Awards and citations:

1997: Le Prix du Champagne Lanson Noble Cuvée Award for investigations into Champagne for the Millennium investment scams

2001: Le Prix Champagne Lanson Ivory Award for

2011: Vindic d'Or MMXI – 'Meilleur blog anti-1855'

2011: Robert M. Parker, Jnr: ‘This blogger...’:

2012: Born Digital Wine Awards: No Pay No Jay – best investigative wine story

2012: International Wine Challenge – Personality of the Year Award

Friday, 9 March 2012

Bourgueil – 'parmi les toutes premières AOC en France' – mon oeil !

Grapes on a roundabout in Bourgueil plus vineyards

'Cette année 2012 est marquée par un double anniversaire : 10ème anniversaire de la fête des vins de Bourgueil à Tours et 75ème anniversaire de lʼAOC Bourgueil créée, parmi les toutes premières AOC en France, dès le 31 juillet 1937.'

I have been impressed by the way Bourgueil's PR since it declared its independence from Interloire. It has shown that a small appellation can be nimble and innovative. For 2011 they produced a very useful booklet showing dates and details of their producers' Portes Ouvertes. At the Salon des Vins de Loire they had a common stand with many wines that could be quietly and quickly tasted. Also at the Salon they held a celebration of their 75 years as an appellation with journalists and many others invited. This was then filmed and posted on the web.

However, claiming that Bourgueil is 'parmi les toutes premières AOC en France' (one of the very first appellations in France) is stretching things too far! Certainly it is true that they are much older than recent appellations like Châteaumeillant (9th June 2010) or even more recently Coteaux d'Ancenis (autumn 2011). 

Although a relatively early AC, Bourgueil is not one of the Loire's oldest – that distinction goes to Quincy recognised as an AC on 6th August 1936 – nearly a year before Bourgueil and just a few months after Châteauneuf-du-Pape, a leader of the AC movement, was recognised on 15th May 1936. It's puzzling that Quincy, a small appellation in the Cher Valley, managed to be the first Loire AC. Richard Kelley ascribes this largely to the advocacy of Emile Roux, a dynamic producer at the time, and whose niece (Maryline Smith) now runs the domaine – Domaine de Villalin. More evidence that there are times that human influence can be more important than terroir!  

A number of other Loire appellations were recognised in 1936 – Sancerre (10th November – for whites only as reds and rosés were not recognised until 1959), Saumur (14th November – for still wines) and Vouvray (8th December). (NB Illustrative not a definitive list). 

Outside the Loire such minor appellations such as Champagne (29th June), Barsac (11th September), Gévrey-Chambertin and Pommard (also 11th September), Sauternes (30th September), Pauillac (14th November) and Morey Saint-Denis (8th December) along with its grands crus of Clos Saint-Denis et Clos de la Roche were all recognised in 1936.  Again certainly not a definitive list.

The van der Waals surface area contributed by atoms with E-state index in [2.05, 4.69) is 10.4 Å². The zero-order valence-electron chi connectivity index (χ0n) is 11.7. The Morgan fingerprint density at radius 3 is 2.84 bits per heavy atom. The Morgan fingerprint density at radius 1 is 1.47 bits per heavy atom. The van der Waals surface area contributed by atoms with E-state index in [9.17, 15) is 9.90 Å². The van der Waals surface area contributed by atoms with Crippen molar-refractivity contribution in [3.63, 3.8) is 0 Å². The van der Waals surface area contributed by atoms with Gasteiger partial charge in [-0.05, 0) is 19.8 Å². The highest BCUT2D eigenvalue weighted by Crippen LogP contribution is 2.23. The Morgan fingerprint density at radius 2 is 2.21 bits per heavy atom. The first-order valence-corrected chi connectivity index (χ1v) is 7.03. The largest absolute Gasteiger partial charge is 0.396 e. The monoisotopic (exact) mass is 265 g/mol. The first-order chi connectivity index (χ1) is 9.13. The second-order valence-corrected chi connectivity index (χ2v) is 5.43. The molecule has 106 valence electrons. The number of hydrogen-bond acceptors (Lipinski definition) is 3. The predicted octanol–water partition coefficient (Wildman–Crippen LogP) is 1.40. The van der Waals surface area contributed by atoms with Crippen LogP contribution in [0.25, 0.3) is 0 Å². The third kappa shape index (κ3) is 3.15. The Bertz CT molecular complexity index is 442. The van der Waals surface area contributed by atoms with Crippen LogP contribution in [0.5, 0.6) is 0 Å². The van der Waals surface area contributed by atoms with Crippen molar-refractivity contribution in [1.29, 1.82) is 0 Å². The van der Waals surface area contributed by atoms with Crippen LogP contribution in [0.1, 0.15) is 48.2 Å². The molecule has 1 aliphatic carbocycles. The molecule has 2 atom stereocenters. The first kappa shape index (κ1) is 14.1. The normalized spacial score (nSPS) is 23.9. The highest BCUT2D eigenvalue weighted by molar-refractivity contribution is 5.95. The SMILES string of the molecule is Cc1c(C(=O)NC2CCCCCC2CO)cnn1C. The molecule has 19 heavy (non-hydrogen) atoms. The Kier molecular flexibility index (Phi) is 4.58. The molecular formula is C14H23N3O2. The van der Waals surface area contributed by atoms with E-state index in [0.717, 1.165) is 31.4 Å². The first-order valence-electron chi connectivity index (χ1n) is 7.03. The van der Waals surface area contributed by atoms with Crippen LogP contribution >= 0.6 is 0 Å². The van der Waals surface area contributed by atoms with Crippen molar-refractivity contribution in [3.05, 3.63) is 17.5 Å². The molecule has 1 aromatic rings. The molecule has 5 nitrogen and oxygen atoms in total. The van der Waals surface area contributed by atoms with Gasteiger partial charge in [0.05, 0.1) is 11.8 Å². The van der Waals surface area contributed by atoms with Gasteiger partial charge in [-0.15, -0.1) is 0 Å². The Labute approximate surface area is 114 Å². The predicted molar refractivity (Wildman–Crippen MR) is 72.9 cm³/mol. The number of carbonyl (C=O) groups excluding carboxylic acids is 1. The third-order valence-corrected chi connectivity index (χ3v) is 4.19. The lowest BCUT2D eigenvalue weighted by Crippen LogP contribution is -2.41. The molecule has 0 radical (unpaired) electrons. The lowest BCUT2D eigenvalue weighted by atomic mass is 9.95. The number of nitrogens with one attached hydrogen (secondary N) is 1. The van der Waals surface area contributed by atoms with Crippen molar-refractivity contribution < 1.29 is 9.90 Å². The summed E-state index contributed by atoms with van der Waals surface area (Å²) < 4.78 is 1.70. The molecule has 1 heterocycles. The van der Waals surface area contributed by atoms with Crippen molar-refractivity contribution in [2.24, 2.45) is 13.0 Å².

Over eight months later – 31st July 1937 – Bourgueil got its appellation contrôlée along with a basket of other Loire ACs – Chinon, Muscadet, Pouilly-Fumé and Pouilly-sur-Loire. All more four months after Hermitage got recognition on 4th March 1937. 

Bourgueil amongst France's very first ACs – certainly not, though it might just scrape into the first 50! Further research needed! 


Luc Charlier said...

Fascinating piece of investigational journalism, Jim !
But what’s the point of « being first » ?
The first “concentration camps” seem to date back to the XVIIIth century and were Russian (in Poland). Then we had some in the US – for Cherokee indians in the 1830’s.
The Brits were pretty early too: during the second Boer-war (an estimated 25.000 people), at the turn of the century. But you had a previous hands-on experience in what was to become Pakistan (with people burried alive) as early as 1843.
In present time, Guantánamo is a pretty good example.
“Those who are first will be last ....”

Jim's Loire said...

Merci Luc mais 'toujours le tangent' (probably un zinc in deepest Cornelia)!

Nor am I sure that I would dignify a quick trash around Google and Wiki as investigative journalism, mais bon..

There is, however, possible interesting research here into what were the factors that gave ACs early to some established areas, while others equally well established were given the gong a little later and, in some cases, much later.

Also what was the role of terroir and the role of humankind?

Luc Charlier said...

Yes Jim. It’s always a mix (blending is part of my trade) between empathy ( + respect in this case) and teasing. But you may be surprised to read the only place I use to go to pubs is ... UK. Belgium is very much a “café culture”, but I never indulged myself. And locally, only commercial rugby is the topic ... not something to my liking. I had hoped – not being as naive and straightforward as one may think – you would come up with this remark about the human factor. As always in France, all that counts is networking, far ahead of all other considerations (including quality, volume, foreign reputation ...). The first appellation of them all (or at least the most famous because of its Baron), C D P, never grew as much as under the chaimanship of .... M. Quiot!